Then, after updating the firmware of the two 530 120 GB drives, I secure-erased # 1 and installed Korora 25. I saw the same messages as before, but the installation appears to have completed successfully.
Then I booted # 2, on which I had previously installed Fedora 25. I updated the OS via "dnf update" in the console. I did NOT see the ATA error messages.
I just realized I may have a non-Intel problem. All of my SSDs are mounted inside Vantec 2.5" to 3.5" converters to make it easy to use the swap rack. It is possible that the Vantec for # 1 has connection problems. I will remove the SSD from the Vantec, connect it inside the case via SATA III, secure-erase it, and install Fedora 25. I will post results later.
Okay, I understand the problem. I secure-erased the drive, mounted it inside the case via SATA III, and installed Korora. No errors were found. The problem has to be in the SATA passthrough in the Vantec converter. I always thought it was simple circuitry, but perhaps I wore-out the connectors. It has been recycled, so it will not bother me again. Sorry, I should have recognized the potential before I posted.
Thanks so much for providing the deep research on this one and the explanation to the situation presented.
We really hope this can be useful for other users.
Don't worry about posting here, it is always good to learn about this different situations and we are glad to see how you fixed it.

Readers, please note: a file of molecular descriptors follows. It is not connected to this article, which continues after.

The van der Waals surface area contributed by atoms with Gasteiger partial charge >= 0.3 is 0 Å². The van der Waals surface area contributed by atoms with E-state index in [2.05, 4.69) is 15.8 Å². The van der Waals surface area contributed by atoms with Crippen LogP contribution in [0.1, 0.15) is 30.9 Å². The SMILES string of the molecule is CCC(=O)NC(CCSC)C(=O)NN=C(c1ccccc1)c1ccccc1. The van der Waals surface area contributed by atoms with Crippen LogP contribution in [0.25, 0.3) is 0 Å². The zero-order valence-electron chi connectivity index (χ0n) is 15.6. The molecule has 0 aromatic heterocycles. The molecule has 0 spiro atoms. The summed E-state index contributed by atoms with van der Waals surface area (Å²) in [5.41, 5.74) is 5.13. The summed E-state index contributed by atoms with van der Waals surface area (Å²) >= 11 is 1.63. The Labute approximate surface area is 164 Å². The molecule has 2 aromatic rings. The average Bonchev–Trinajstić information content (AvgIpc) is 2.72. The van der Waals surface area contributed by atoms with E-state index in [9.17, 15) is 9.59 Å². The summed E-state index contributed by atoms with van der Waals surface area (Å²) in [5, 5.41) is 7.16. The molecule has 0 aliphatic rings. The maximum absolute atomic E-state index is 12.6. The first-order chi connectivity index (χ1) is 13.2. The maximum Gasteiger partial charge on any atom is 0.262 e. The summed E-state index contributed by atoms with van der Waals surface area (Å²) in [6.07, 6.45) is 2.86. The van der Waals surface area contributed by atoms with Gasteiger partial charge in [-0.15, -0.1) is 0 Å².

Okay, I'm back, even more confused than ever. I used Korora on that SSD since my last post in a different Vantec converter. I did not see the errors I saw before and therefore believed that the problem was solved.
Today I updated the system and saw ten times as many errors as before. I thought the system was going to crash. Over the past week or so, I have updated a Fedora system on another 530 SSD and a Korora system on a SanDisk USB flash drive, multiple times, with no errors. So, either the Vantec converters are conspiring against me, Korora (but not its parent Fedora) is having problems on Intel SSDs, or there is a subtle problem with the SSD.
I'm going to wipe the SSD, install Linux Mint, and use it for a while to see if the errors reappear. I will post again later.
I installed Linux Mint and have seen no errors whatsoever, and this using the same SSD and Vantec converter. I will continue to use Linux Mint, as it's a good distribution. If I see errors, I'll post then, but otherwise I'll report back in a week. Good thing I didn't actually recycle the first Vantec converter; I just put it in the recycle pile and now retrieved it.
We'd like to verify with you if you have noticed any errors so far after the installation of Linux* Mint.
We'll be waiting for your response.
Okay, one more update. Sorry for the delay.